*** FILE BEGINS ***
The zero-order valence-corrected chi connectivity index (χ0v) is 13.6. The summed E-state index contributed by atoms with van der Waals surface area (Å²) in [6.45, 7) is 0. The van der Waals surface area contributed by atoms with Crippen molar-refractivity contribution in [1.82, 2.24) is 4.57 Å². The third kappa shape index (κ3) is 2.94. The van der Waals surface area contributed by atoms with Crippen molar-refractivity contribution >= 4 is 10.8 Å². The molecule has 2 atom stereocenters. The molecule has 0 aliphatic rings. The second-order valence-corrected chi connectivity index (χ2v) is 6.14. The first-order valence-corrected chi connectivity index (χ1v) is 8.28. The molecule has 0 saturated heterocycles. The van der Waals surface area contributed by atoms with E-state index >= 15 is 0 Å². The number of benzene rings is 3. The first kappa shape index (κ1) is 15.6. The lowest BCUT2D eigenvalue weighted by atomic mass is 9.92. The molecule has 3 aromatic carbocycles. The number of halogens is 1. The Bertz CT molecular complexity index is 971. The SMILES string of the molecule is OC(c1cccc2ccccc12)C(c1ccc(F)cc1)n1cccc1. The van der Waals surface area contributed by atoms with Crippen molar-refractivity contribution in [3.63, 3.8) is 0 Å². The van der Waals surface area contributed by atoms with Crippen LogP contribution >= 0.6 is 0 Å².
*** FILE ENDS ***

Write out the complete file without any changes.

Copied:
The zero-order valence-corrected chi connectivity index (χ0v) is 13.6. The summed E-state index contributed by atoms with van der Waals surface area (Å²) in [6.45, 7) is 0. The van der Waals surface area contributed by atoms with Crippen molar-refractivity contribution in [1.82, 2.24) is 4.57 Å². The third kappa shape index (κ3) is 2.94. The van der Waals surface area contributed by atoms with Crippen molar-refractivity contribution >= 4 is 10.8 Å². The molecule has 2 atom stereocenters. The molecule has 0 aliphatic rings. The second-order valence-corrected chi connectivity index (χ2v) is 6.14. The first-order valence-corrected chi connectivity index (χ1v) is 8.28. The molecule has 0 saturated heterocycles. The van der Waals surface area contributed by atoms with E-state index >= 15 is 0 Å². The number of benzene rings is 3. The first kappa shape index (κ1) is 15.6. The lowest BCUT2D eigenvalue weighted by atomic mass is 9.92. The molecule has 3 aromatic carbocycles. The number of halogens is 1. The Bertz CT molecular complexity index is 971. The SMILES string of the molecule is OC(c1cccc2ccccc12)C(c1ccc(F)cc1)n1cccc1. The van der Waals surface area contributed by atoms with Crippen molar-refractivity contribution in [3.63, 3.8) is 0 Å². The van der Waals surface area contributed by atoms with Crippen LogP contribution >= 0.6 is 0 Å².